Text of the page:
The American Boy.

By Andrew Taylor

Printed: 2003

Publisher: Flamingo. London

Edition: First edition

Dimensions 17 × 24 × 4 cm

Language: English

Size (cminches): 17 x 24 x 4

Condition: Very good  (See explanation of ratings)

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Item information


In the original dustsheet. Black cloth binding with red gilt title on the spine.

  • F.B.A. provides an in-depth photographic presentation of this item to stimulate your feeling and touch. More traditional book descriptions are immediately available.

Murder, lies and betrayal in Regency England

England 1819. Thomas Shield, a master at a school just outside London, is tutor to a young American boy and the child’s sensitive best friend, Charles Frant. Helplessly drawn to Frant’s beautiful, unhappy mother, Shield becomes entwined in their family’s affairs. When a brutal murder takes place in London’s seedy backstreets, all clues lead to the Frant family, and Shield is tangled in a web of lies, money, sex and death that threatens to tear his new life apart. Soon, it emerges that at the heart of these macabre events lies the strange American boy. What secrets is the young Edgar Allan Poe hiding?

Review: Set in London in 1819, Andrew Taylor’s ‘The American Boy’ focuses on Thomas Shield, a young man recovering from a mental breakdown caused by his experiences at the Battle of Waterloo, who begins working as an under-user at a private boys’ school in Stoke Newington. At the school, he teaches young Charles Frant and his American friend, Edgar Allan (later to become the writer Edgar Allan Poe) and he subsequently becomes a private tutor to the two boys during their holidays from school. Whilst at the Frant house, Thomas falls in love with Charles’s mother, the exquisitely beautiful but unhappy Sophia Frant, and he also becomes attracted to Sophia’s cousin, the flirtatious Flora Carswall – who is not slow at showing Thomas that the attraction is mutual. Torn between his deeply romantic love for the unhappily married Sophia and his more earthy feelings for Flora, Thomas – who, in his more sensible moments, acknowledges that both women are of a social class out of his reach – tries to make himself useful to Charles’s ambitious father, Henry Frant, and to Flora’s father, the rich and unscrupulous Stephen Carswall and, in so doing, he becomes caught up in a web of intrigue, deception, mutilation and murder. An atmospheric story that is part love story and part murder mystery story and one that contains some very good descriptions of time and place. Told in the first person by Thomas Shield, this first-person narration draws the reader immediately into his story (which has the feeling of a Charles Dickens’ novel crossed with a Wilkie Collins’ novel – although not quite in the same class as these authors) and I found myself rapidly turning the pages and was entertained from beginning to end. It may be true that (in common with many books of this genre) the reader will need to suspend their disbelief at times, and I should also mention that Edgar Allan Poe played a much smaller part in the story than was suggested by the blurb on the cover, but on the whole I found this an enjoyable and engrossing read and would be interested in looking at other titles by this author.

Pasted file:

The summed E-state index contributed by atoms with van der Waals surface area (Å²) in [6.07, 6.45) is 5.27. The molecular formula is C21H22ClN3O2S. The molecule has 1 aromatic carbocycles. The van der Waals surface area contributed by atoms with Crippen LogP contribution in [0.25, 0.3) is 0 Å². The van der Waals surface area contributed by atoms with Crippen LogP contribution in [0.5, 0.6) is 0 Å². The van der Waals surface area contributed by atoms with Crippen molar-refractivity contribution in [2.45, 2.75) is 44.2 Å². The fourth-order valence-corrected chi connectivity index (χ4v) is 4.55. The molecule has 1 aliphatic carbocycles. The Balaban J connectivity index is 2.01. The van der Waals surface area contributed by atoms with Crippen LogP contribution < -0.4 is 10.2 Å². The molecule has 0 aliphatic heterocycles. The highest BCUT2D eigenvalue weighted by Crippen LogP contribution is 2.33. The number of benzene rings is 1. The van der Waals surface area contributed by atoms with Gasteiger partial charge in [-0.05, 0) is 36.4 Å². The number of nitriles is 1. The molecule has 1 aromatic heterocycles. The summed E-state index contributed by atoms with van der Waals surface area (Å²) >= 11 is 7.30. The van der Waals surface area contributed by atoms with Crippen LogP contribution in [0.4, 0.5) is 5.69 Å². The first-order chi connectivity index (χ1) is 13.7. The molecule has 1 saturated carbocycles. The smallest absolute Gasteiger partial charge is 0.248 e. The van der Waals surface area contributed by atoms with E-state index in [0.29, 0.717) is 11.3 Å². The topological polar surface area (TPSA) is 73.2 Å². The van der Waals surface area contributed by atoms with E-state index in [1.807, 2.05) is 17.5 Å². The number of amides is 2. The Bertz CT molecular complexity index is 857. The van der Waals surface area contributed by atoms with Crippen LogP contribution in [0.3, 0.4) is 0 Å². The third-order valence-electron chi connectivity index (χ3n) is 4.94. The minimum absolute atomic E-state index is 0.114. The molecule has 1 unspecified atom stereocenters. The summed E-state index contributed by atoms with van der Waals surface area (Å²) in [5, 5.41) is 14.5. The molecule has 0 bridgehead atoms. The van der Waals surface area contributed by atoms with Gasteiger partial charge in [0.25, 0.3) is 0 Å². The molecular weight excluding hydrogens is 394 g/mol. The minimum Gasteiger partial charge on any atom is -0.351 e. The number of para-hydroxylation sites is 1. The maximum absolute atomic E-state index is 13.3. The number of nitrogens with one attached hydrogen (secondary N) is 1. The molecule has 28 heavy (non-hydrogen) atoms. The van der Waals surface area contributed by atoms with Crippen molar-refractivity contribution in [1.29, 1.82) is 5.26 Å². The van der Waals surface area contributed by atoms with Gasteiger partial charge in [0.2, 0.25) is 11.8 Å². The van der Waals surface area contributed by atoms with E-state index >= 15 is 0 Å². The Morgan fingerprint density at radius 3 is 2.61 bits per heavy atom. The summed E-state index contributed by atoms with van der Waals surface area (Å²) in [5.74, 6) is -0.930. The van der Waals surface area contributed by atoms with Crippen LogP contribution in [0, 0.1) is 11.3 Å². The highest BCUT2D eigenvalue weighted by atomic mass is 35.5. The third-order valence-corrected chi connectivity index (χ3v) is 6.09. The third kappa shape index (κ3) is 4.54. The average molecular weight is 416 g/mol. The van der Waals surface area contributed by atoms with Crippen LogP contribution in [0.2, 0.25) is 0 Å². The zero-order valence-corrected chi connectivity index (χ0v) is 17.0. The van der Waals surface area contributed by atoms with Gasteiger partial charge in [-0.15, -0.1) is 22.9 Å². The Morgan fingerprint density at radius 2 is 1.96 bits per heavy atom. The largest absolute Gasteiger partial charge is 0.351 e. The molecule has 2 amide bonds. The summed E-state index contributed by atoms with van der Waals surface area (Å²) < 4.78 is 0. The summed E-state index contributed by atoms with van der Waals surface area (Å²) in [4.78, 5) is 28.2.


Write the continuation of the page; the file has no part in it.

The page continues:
Andrew Taylor (born 14 October 1951) is a British author best known for his crime and historical novels, which include the Lydmouth series, the Roth Trilogy and historical novels such as the number-one best-selling The American Boy and The Ashes of London. His accolades include the Diamond Dagger, Britain’s top crime-writing award.

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